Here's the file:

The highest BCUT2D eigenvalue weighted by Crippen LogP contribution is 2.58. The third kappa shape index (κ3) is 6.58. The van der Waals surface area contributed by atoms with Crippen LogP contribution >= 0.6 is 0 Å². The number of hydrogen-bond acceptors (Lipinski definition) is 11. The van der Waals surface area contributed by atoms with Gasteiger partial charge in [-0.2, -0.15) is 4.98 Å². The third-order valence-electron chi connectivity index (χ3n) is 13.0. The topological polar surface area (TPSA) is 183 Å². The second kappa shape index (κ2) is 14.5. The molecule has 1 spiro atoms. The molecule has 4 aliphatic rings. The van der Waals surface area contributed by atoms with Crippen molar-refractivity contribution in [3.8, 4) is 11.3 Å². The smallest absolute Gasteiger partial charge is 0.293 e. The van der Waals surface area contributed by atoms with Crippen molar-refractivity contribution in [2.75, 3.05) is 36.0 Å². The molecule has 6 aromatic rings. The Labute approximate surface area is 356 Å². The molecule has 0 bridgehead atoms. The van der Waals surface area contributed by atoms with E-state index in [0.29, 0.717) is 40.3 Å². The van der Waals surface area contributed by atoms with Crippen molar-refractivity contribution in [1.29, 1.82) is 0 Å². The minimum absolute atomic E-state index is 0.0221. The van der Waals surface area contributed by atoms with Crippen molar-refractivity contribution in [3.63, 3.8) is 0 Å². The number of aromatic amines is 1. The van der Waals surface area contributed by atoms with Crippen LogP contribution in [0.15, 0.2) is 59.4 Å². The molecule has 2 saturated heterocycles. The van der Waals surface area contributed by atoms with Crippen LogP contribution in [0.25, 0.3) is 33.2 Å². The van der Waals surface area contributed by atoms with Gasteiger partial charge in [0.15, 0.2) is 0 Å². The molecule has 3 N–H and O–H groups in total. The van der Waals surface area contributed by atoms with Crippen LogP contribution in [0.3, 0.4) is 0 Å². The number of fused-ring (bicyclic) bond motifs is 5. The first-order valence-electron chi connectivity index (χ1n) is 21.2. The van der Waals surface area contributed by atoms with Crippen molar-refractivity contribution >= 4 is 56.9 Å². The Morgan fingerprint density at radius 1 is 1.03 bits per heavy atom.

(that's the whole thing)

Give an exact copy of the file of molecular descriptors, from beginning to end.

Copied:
The highest BCUT2D eigenvalue weighted by Crippen LogP contribution is 2.58. The third kappa shape index (κ3) is 6.58. The van der Waals surface area contributed by atoms with Crippen LogP contribution >= 0.6 is 0 Å². The number of hydrogen-bond acceptors (Lipinski definition) is 11. The van der Waals surface area contributed by atoms with Gasteiger partial charge in [-0.2, -0.15) is 4.98 Å². The third-order valence-electron chi connectivity index (χ3n) is 13.0. The topological polar surface area (TPSA) is 183 Å². The second kappa shape index (κ2) is 14.5. The molecule has 1 spiro atoms. The molecule has 4 aliphatic rings. The van der Waals surface area contributed by atoms with Crippen molar-refractivity contribution in [3.8, 4) is 11.3 Å². The smallest absolute Gasteiger partial charge is 0.293 e. The van der Waals surface area contributed by atoms with Crippen molar-refractivity contribution in [2.75, 3.05) is 36.0 Å². The molecule has 6 aromatic rings. The Labute approximate surface area is 356 Å². The molecule has 0 bridgehead atoms. The van der Waals surface area contributed by atoms with E-state index in [0.29, 0.717) is 40.3 Å². The van der Waals surface area contributed by atoms with Crippen molar-refractivity contribution in [1.29, 1.82) is 0 Å². The minimum absolute atomic E-state index is 0.0221. The van der Waals surface area contributed by atoms with Crippen molar-refractivity contribution in [3.63, 3.8) is 0 Å². The number of aromatic amines is 1. The van der Waals surface area contributed by atoms with Crippen LogP contribution in [0.15, 0.2) is 59.4 Å². The molecule has 2 saturated heterocycles. The van der Waals surface area contributed by atoms with Crippen LogP contribution in [0.25, 0.3) is 33.2 Å². The van der Waals surface area contributed by atoms with Gasteiger partial charge in [0.15, 0.2) is 0 Å². The molecule has 3 N–H and O–H groups in total. The van der Waals surface area contributed by atoms with Crippen LogP contribution in [0.3, 0.4) is 0 Å². The number of fused-ring (bicyclic) bond motifs is 5. The first-order valence-electron chi connectivity index (χ1n) is 21.2. The van der Waals surface area contributed by atoms with Crippen molar-refractivity contribution >= 4 is 56.9 Å². The Morgan fingerprint density at radius 1 is 1.03 bits per heavy atom.